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Statehood Day: Hawaii’s Most Controversial Holiday

StatehoodDayHawaii'sMostControversialHoliday_IolaniPalace

On Aug. 21, 1959, President Dwight Eisenhower signed a proclamation admitting Hawaii into the Union as America’s 50th state after more than a half-century as a U.S. territory. Since 1969, Statehood Day—or Admission Day, as it was called until 2001—has been a state holiday, held on the third Friday in August.

You might think Hawaii would celebrate Statehood Day each year with fireworks, speeches, bands and parades. In fact, the fanfare is usually so nonexistent that many of us kids used to think that “Admission Day” was when you were supposed to register for the new school year, or at least pick up fresh school supplies to get ready for it.

To understand the story behind this low-key and often misunderstood holiday, we have to take a look at Hawaii’s unique history.

First of all, calling this holiday “Admission Day” may have been a poor choice. The name StatehoodDayHawaii'sMostControversialHoliday_Annexechoes back to an earlier and rather unpopular Admission Day holiday, founded in 1900—the last in a string of questionable turn-of-the-century Hawaii celebrations such as “Downfall of the Monarchy Day” and “Birthday of the Hawaiian Republic,” all established by the same new American provisional government and republic that had just overthrown the Hawaiian kingdom. By 1903 these holidays had been quietly dropped after it became apparent that not everyone was eager to celebrate them.

Despite mixed emotions in the Islands as Hawaii transitioned from an independent country to an American territory, the topic of American statehood had already long been on the table. Once annexed by the U.S., statehood became an increasingly urgent issue for many residents. As a territory, Hawaii would be taxed, was subject to American laws and unable to elect its own governor, and its delegates to Washington had no power to vote. Some residents also hoped that statehood would weaken Hawaii’s so-called “Big Five” corporations, which had long dominated local industries and politics.

Hawaii’s role in World War II was instrumental in helping it progress toward statehood. In March 1959, the U.S. Congress finally agreed to allow Hawaii into the Union. On June 27, registered Islanders overwhelmingly cast their votes in favor of statehood. On Aug. 21, statehood became a reality.

But once again, not everything was perfect in paradise. As reported both at the time and since, Native Hawaiians may have been less enthusiastic overall about statehood than Hawaii’s large Asian and Caucasian populations. Some expressed fear over the increasing decline of indigenous Hawaiian culture and saw statehood as a final confirmation that the nation of Hawaii was gone forever.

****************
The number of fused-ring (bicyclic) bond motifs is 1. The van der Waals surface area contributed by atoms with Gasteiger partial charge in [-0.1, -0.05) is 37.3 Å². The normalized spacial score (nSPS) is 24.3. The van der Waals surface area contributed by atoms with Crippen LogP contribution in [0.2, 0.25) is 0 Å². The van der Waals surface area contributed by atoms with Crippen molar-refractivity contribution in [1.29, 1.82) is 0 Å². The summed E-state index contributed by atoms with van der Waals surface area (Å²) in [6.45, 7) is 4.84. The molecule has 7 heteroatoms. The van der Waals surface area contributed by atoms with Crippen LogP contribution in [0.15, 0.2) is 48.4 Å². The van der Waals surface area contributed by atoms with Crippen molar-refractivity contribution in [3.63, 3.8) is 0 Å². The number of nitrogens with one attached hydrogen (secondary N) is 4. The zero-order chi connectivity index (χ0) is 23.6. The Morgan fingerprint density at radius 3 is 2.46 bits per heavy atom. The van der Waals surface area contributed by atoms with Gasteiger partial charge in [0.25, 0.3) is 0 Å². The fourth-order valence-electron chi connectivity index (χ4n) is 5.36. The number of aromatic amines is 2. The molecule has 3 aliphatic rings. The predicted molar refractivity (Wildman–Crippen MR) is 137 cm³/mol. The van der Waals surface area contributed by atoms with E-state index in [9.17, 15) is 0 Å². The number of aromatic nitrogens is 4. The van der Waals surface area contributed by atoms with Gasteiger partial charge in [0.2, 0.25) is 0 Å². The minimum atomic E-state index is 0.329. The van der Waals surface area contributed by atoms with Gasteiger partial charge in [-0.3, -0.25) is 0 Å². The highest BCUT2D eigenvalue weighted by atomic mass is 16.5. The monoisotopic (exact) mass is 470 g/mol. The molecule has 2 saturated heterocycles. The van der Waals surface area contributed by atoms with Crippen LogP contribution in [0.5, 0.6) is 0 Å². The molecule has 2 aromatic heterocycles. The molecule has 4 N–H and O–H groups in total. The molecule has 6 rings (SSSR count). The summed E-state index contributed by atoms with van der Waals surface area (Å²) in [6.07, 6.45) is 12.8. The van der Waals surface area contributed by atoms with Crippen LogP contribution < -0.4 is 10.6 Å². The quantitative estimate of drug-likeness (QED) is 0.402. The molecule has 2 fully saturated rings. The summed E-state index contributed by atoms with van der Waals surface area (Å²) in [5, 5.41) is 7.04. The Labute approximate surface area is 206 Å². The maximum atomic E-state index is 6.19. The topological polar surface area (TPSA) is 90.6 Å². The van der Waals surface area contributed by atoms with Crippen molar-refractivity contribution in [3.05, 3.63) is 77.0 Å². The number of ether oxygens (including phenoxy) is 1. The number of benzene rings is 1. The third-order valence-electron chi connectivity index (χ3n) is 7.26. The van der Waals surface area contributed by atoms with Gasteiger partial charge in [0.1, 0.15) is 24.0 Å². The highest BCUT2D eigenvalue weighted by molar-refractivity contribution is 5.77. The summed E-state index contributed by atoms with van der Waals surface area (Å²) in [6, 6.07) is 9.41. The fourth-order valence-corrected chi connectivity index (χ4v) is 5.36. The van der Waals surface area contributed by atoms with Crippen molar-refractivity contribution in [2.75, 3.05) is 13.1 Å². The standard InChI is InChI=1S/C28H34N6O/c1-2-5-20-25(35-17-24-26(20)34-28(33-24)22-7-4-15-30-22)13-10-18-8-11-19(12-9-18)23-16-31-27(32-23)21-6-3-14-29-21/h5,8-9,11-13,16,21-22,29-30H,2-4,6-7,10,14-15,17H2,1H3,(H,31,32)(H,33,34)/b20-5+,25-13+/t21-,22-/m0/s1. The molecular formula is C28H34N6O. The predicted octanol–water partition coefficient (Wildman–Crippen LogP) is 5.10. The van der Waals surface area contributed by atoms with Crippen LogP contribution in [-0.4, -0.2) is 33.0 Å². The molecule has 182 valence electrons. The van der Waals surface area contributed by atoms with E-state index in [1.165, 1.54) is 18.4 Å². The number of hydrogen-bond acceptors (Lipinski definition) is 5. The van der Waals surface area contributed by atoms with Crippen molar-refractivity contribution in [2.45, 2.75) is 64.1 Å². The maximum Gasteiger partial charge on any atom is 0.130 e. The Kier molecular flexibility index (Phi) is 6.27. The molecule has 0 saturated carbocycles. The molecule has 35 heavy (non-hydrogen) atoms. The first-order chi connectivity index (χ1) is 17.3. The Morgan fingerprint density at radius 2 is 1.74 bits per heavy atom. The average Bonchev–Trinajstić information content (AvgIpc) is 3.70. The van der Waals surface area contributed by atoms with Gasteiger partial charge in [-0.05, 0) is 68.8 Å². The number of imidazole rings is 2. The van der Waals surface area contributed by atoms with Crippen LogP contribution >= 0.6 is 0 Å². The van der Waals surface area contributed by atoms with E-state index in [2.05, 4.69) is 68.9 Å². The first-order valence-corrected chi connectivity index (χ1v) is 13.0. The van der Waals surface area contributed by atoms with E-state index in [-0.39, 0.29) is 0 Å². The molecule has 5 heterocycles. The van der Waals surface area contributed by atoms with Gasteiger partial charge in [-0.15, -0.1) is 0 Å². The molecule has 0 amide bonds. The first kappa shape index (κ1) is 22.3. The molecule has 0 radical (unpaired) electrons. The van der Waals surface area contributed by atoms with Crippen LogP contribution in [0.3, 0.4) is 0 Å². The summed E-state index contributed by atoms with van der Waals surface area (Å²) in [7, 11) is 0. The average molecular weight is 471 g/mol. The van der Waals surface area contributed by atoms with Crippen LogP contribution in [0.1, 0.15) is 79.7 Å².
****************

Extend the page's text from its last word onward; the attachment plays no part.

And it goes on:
Rev. Abraham Akaka, a Native Hawaiian and minister at Honolulu’s esteemed Kawaiahao Church, summed up the state of emotions across Hawaii in his congregational address the day after the statehood bill had passed Congress: “There are some of us to whom statehood brings great hopes, and there are those to whom statehood brings silent fears … There are fears that Hawaii as a state will be motivated by economic greed; that statehood will turn Hawaii … into a great big spiritual junkyard filled with smashed dreams, worn out illusions; that it will make the Hawaiian people lonely, confused, insecure, empty, anxious, restless, disillusioned—a wistful people.”

StatehoodDayHawaii'sMostControversialHolidy_HokuleaBy the 1970s, Hawaii had entered a new era: the Hawaiian Renaissance, inspired by indigenous cultural revivals worldwide and ongoing frustration over cultural loss and commercialization. Interest in Native Hawaiian music, crafts, language, dance, mythology, voyaging technology and other traditions skyrocketed, accompanied by more assertive stances on political issues and land rights.

By the 1990s, this had led to a reexamination of the 1893 American overthrow of the Hawaiian government. When in 1993 President Bill Clinton issued an official U.S. apology for the century-old coup and annexation, it added fuel to the Hawaiian Sovereignty Movement as well to conversation not only about the effects of statehood, but also whether Hawaii could and should be semi-autonomous or even an independent nation once again.

As you can imagine, with this backstory, Hawaii’s Statehood Day/Admission Day is about as loaded as a nonreligious holiday can get! For most of us, however, it’s just another day off work. In 2002, Gov. Ben Cayetano summed up today’s statehood perspective well: “The people of Hawaii enjoy a diversity unlike any state in the nation. We are committed to ensuring unity and equality for all of our residents. While we celebrate the differences that define and enrich our Island culture, we also treasure our identity as Americans and affirm our shared commitment to a happier and more prosperous future for all.”

If you’re here on Statehood Day, Aug. 16, 2013, expect government offices and schools to be closed, as well as banks. Most other businesses will be open. Statehood Day is a perfect day to learn about Hawaii’s rich history at cultural institutions such as Bishop Museum and Iolani Palace.

 

Photos by Stacy Pope; Brett Uprichard; Hawaii State Archives

 

2 Responses to “Statehood Day: Hawaii’s Most Controversial Holiday”

  1. ndsi

    ndsi

    Great prepared. I actually liked studying this publish, thanks for sharing. I hope that you preserve updating the website.

    Reply
  2. Susan G.

    Thanks for the great information on the history of Hawaii. Many of us non-islanders haven’t educated ourselves enough on this history.

    Reply

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